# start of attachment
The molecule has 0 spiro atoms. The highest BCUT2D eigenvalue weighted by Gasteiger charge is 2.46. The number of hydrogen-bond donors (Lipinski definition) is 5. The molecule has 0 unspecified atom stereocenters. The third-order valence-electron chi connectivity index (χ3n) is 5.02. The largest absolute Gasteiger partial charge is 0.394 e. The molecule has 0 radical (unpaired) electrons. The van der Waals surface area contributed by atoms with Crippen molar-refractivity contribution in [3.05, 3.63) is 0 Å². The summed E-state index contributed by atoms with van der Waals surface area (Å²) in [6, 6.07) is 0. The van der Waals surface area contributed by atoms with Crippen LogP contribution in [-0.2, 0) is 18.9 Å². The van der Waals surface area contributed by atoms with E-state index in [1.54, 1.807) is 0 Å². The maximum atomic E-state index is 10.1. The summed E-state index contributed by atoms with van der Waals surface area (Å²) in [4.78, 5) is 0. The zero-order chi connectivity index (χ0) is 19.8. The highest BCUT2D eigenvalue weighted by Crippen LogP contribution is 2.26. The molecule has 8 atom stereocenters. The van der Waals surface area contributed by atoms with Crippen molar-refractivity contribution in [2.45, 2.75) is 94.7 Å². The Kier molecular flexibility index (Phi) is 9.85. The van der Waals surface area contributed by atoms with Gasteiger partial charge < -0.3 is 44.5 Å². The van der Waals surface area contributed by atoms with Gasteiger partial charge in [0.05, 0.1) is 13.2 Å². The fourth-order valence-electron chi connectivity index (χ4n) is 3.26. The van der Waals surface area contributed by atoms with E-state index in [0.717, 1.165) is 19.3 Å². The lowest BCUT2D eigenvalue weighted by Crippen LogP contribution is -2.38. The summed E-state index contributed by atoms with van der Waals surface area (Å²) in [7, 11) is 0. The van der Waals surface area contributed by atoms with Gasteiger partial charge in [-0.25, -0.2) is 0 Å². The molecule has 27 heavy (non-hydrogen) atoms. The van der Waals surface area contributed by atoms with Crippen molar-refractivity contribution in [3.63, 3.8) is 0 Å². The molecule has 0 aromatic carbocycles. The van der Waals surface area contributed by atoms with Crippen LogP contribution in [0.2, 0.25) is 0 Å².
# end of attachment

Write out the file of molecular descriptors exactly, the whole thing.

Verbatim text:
The molecule has 0 spiro atoms. The highest BCUT2D eigenvalue weighted by Gasteiger charge is 2.46. The number of hydrogen-bond donors (Lipinski definition) is 5. The molecule has 0 unspecified atom stereocenters. The third-order valence-electron chi connectivity index (χ3n) is 5.02. The largest absolute Gasteiger partial charge is 0.394 e. The molecule has 0 radical (unpaired) electrons. The van der Waals surface area contributed by atoms with Crippen molar-refractivity contribution in [3.05, 3.63) is 0 Å². The summed E-state index contributed by atoms with van der Waals surface area (Å²) in [6, 6.07) is 0. The van der Waals surface area contributed by atoms with Crippen LogP contribution in [-0.2, 0) is 18.9 Å². The van der Waals surface area contributed by atoms with E-state index in [1.54, 1.807) is 0 Å². The maximum atomic E-state index is 10.1. The summed E-state index contributed by atoms with van der Waals surface area (Å²) in [4.78, 5) is 0. The zero-order chi connectivity index (χ0) is 19.8. The highest BCUT2D eigenvalue weighted by Crippen LogP contribution is 2.26. The molecule has 8 atom stereocenters. The van der Waals surface area contributed by atoms with Crippen molar-refractivity contribution in [2.45, 2.75) is 94.7 Å². The Kier molecular flexibility index (Phi) is 9.85. The van der Waals surface area contributed by atoms with Gasteiger partial charge < -0.3 is 44.5 Å². The van der Waals surface area contributed by atoms with Gasteiger partial charge in [0.05, 0.1) is 13.2 Å². The fourth-order valence-electron chi connectivity index (χ4n) is 3.26. The van der Waals surface area contributed by atoms with E-state index in [0.717, 1.165) is 19.3 Å². The lowest BCUT2D eigenvalue weighted by Crippen LogP contribution is -2.38. The summed E-state index contributed by atoms with van der Waals surface area (Å²) in [7, 11) is 0. The van der Waals surface area contributed by atoms with Gasteiger partial charge in [-0.25, -0.2) is 0 Å². The molecule has 27 heavy (non-hydrogen) atoms. The van der Waals surface area contributed by atoms with Crippen molar-refractivity contribution in [3.63, 3.8) is 0 Å². The molecule has 0 aromatic carbocycles. The van der Waals surface area contributed by atoms with Crippen LogP contribution in [0.2, 0.25) is 0 Å².